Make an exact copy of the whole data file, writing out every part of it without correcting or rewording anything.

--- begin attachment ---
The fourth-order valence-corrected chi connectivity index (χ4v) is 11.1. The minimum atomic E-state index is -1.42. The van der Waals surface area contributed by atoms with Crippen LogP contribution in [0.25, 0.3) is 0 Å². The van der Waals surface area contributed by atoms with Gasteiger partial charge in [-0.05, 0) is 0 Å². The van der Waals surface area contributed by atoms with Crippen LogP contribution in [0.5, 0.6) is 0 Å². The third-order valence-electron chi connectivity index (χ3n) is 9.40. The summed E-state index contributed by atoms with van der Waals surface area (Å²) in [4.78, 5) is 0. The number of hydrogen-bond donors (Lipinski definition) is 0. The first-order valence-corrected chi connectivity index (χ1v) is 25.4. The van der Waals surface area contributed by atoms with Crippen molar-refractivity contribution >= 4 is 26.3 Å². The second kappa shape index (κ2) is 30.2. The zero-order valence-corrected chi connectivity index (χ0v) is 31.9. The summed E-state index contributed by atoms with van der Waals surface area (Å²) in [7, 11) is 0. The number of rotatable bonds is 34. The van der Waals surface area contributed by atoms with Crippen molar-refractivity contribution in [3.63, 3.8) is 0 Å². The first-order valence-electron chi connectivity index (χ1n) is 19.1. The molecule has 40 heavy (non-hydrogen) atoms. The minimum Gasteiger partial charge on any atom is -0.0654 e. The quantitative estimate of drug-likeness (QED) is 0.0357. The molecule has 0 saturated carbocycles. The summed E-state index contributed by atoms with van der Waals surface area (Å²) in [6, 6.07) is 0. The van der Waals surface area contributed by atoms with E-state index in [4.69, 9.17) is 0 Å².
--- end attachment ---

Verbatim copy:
The fourth-order valence-corrected chi connectivity index (χ4v) is 11.1. The minimum atomic E-state index is -1.42. The van der Waals surface area contributed by atoms with Crippen LogP contribution in [0.25, 0.3) is 0 Å². The van der Waals surface area contributed by atoms with Gasteiger partial charge in [-0.05, 0) is 0 Å². The van der Waals surface area contributed by atoms with Crippen LogP contribution in [0.5, 0.6) is 0 Å². The third-order valence-electron chi connectivity index (χ3n) is 9.40. The summed E-state index contributed by atoms with van der Waals surface area (Å²) in [4.78, 5) is 0. The number of hydrogen-bond donors (Lipinski definition) is 0. The first-order valence-corrected chi connectivity index (χ1v) is 25.4. The van der Waals surface area contributed by atoms with Crippen molar-refractivity contribution >= 4 is 26.3 Å². The second kappa shape index (κ2) is 30.2. The zero-order valence-corrected chi connectivity index (χ0v) is 31.9. The summed E-state index contributed by atoms with van der Waals surface area (Å²) in [7, 11) is 0. The number of rotatable bonds is 34. The van der Waals surface area contributed by atoms with Crippen molar-refractivity contribution in [3.63, 3.8) is 0 Å². The first-order valence-electron chi connectivity index (χ1n) is 19.1. The molecule has 40 heavy (non-hydrogen) atoms. The minimum Gasteiger partial charge on any atom is -0.0654 e. The quantitative estimate of drug-likeness (QED) is 0.0357. The molecule has 0 saturated carbocycles. The summed E-state index contributed by atoms with van der Waals surface area (Å²) in [6, 6.07) is 0. The van der Waals surface area contributed by atoms with E-state index in [4.69, 9.17) is 0 Å².